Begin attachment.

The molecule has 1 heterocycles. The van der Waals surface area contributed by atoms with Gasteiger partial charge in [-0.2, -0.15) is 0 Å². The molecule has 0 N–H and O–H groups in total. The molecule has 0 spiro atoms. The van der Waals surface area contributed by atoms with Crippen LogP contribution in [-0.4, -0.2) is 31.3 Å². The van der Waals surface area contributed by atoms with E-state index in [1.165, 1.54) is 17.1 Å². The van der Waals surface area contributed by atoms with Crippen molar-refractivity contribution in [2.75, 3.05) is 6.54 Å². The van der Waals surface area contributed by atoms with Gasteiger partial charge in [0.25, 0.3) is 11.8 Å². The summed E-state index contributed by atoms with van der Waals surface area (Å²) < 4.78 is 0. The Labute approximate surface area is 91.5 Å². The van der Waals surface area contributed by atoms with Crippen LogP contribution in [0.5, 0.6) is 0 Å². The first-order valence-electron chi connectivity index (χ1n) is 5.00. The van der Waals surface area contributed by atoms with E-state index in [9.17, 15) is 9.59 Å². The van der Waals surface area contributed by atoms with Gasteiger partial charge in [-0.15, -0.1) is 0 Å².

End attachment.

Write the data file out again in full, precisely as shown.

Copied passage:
The molecule has 1 heterocycles. The van der Waals surface area contributed by atoms with Gasteiger partial charge in [-0.2, -0.15) is 0 Å². The molecule has 0 N–H and O–H groups in total. The molecule has 0 spiro atoms. The van der Waals surface area contributed by atoms with Crippen LogP contribution in [-0.4, -0.2) is 31.3 Å². The van der Waals surface area contributed by atoms with E-state index in [1.165, 1.54) is 17.1 Å². The van der Waals surface area contributed by atoms with Crippen molar-refractivity contribution in [2.75, 3.05) is 6.54 Å². The van der Waals surface area contributed by atoms with Gasteiger partial charge in [0.25, 0.3) is 11.8 Å². The summed E-state index contributed by atoms with van der Waals surface area (Å²) < 4.78 is 0. The Labute approximate surface area is 91.5 Å². The van der Waals surface area contributed by atoms with Crippen LogP contribution in [0.5, 0.6) is 0 Å². The first-order valence-electron chi connectivity index (χ1n) is 5.00. The van der Waals surface area contributed by atoms with E-state index in [9.17, 15) is 9.59 Å². The van der Waals surface area contributed by atoms with Gasteiger partial charge in [-0.15, -0.1) is 0 Å².